You believe community involvement can lead to business. You’ve joined a small local nonprofit in your area. It’s prestigious. It has a noble mission. It’s run almost exclusively be volunteers. They even invited you to join the board.
These people are generally polite. They won’t vote you out, boo or throw rotten vegetables. Instead, they can exclude you or work around you. Here’s what not to do
1. Take over. You realize they are nice people, but haven’t a clue how to raise money or run a business. You tell them. You try to force through changes.
Outcome: They freeze you out.
Why: The Old Guard may not be good at running an organization efficiently, but they are masters at getting rid of someone they don’t like.
Instead: Look and listen. Identify relationships in place. Get close to one of the Old Guard leaders. Ask questions. Make suggestions. Try to get support for your ideas before you voice them publicly.
2. Volunteer, then never follow though. You join committees. You don’t show up. People think you are all talk and no action.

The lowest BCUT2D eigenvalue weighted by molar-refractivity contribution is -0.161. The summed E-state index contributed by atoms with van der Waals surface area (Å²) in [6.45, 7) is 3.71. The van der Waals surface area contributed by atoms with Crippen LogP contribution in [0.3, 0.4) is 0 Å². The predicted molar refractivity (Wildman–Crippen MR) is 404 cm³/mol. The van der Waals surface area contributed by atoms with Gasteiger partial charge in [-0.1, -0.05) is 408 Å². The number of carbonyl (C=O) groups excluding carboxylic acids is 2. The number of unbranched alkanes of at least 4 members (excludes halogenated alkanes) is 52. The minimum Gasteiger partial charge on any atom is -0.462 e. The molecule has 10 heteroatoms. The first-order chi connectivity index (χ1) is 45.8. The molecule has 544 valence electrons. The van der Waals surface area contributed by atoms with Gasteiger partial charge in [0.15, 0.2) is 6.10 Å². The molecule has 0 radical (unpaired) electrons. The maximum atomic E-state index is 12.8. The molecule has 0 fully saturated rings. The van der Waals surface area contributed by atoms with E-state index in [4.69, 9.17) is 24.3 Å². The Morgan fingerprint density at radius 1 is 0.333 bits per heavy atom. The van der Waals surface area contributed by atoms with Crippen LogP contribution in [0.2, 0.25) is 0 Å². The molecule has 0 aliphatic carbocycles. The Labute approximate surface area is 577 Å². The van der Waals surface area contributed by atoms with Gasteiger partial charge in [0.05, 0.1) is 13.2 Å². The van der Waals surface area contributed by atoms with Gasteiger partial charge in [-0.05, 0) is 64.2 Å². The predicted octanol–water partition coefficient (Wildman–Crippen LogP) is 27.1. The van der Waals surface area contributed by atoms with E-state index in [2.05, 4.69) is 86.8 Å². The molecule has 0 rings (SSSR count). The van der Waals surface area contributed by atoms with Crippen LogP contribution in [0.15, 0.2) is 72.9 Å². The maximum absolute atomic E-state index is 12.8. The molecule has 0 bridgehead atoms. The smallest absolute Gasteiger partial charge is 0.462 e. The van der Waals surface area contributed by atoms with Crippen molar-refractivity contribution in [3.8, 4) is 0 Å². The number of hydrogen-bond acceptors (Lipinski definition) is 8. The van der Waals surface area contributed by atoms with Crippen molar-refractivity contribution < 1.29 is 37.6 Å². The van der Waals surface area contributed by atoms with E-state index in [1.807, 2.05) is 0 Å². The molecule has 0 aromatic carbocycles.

Outcome: They assume you joined to get some nonprofit experience onto your resume. They marginalize you, not taking you seriously.
Why: You’ve demonstrated you don’t follow through.
Instead: Pick one project you’ve carefully thought through. Bring it to a successful conclusion. Build your reputation.
3. Prospect every board member. You ask each one “I would like to go over your finances sometime. What time is good for you?”
Outcome: They look at you funny. No one wants to have lunch or socialize.
Why: They think the only reason you joined is to get business. You are marginalized.
Instead: Tactfully ask the board member who got you involved: “I would like to raise my professional visibility. What do you suggest?”
4. Talk about your clients by name. “You want to do business with me. Everyone else does. I just did a great job for Charlie. Ask him.”
Outcome: They will not become clients. Ever.
Why: You violated client confidentiality.
Instead: “I can’t disclose or talk about my clients. However, the rule doesn’t work both ways. Clients are certainly allowed to talk about their advisor. We hope they do! If you ask around in town, you can probably get some feedback about me.”